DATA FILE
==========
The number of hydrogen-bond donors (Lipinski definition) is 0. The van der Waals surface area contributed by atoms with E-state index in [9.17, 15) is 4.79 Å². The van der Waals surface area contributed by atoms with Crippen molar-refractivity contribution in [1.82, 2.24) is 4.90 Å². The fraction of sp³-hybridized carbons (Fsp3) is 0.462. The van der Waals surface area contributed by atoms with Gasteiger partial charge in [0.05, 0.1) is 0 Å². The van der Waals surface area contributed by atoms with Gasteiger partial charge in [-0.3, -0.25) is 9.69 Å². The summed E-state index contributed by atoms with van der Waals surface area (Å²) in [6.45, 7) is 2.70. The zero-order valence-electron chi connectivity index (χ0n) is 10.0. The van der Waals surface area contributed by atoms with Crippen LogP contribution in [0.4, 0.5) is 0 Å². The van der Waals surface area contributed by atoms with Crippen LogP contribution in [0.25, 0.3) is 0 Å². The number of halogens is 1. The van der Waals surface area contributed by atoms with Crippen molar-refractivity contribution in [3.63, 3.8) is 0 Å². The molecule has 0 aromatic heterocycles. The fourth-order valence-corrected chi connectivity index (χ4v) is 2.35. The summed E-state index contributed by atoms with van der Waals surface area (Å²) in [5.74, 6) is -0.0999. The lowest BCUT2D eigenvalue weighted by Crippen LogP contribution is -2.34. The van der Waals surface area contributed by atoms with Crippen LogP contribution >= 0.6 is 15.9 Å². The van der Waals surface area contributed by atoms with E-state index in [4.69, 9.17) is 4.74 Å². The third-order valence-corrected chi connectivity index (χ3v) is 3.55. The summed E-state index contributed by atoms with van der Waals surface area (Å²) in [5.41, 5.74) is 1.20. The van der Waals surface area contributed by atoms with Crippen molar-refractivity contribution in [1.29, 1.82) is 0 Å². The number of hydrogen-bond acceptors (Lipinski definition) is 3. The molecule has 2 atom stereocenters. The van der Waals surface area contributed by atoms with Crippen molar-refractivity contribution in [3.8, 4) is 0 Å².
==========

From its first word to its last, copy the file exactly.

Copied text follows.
The number of hydrogen-bond donors (Lipinski definition) is 0. The van der Waals surface area contributed by atoms with E-state index in [9.17, 15) is 4.79 Å². The van der Waals surface area contributed by atoms with Crippen molar-refractivity contribution in [1.82, 2.24) is 4.90 Å². The fraction of sp³-hybridized carbons (Fsp3) is 0.462. The van der Waals surface area contributed by atoms with Gasteiger partial charge in [0.05, 0.1) is 0 Å². The van der Waals surface area contributed by atoms with Gasteiger partial charge in [-0.3, -0.25) is 9.69 Å². The summed E-state index contributed by atoms with van der Waals surface area (Å²) in [6.45, 7) is 2.70. The zero-order valence-electron chi connectivity index (χ0n) is 10.0. The van der Waals surface area contributed by atoms with Crippen LogP contribution in [0.4, 0.5) is 0 Å². The van der Waals surface area contributed by atoms with Crippen LogP contribution in [0.25, 0.3) is 0 Å². The number of halogens is 1. The van der Waals surface area contributed by atoms with Crippen molar-refractivity contribution in [3.63, 3.8) is 0 Å². The molecule has 0 aromatic heterocycles. The fourth-order valence-corrected chi connectivity index (χ4v) is 2.35. The summed E-state index contributed by atoms with van der Waals surface area (Å²) in [5.74, 6) is -0.0999. The lowest BCUT2D eigenvalue weighted by Crippen LogP contribution is -2.34. The van der Waals surface area contributed by atoms with Crippen LogP contribution >= 0.6 is 15.9 Å². The van der Waals surface area contributed by atoms with E-state index in [4.69, 9.17) is 4.74 Å². The third-order valence-corrected chi connectivity index (χ3v) is 3.55. The summed E-state index contributed by atoms with van der Waals surface area (Å²) in [5.41, 5.74) is 1.20. The van der Waals surface area contributed by atoms with Crippen molar-refractivity contribution in [1.29, 1.82) is 0 Å². The number of hydrogen-bond acceptors (Lipinski definition) is 3. The molecule has 2 atom stereocenters. The van der Waals surface area contributed by atoms with Crippen molar-refractivity contribution in [3.8, 4) is 0 Å².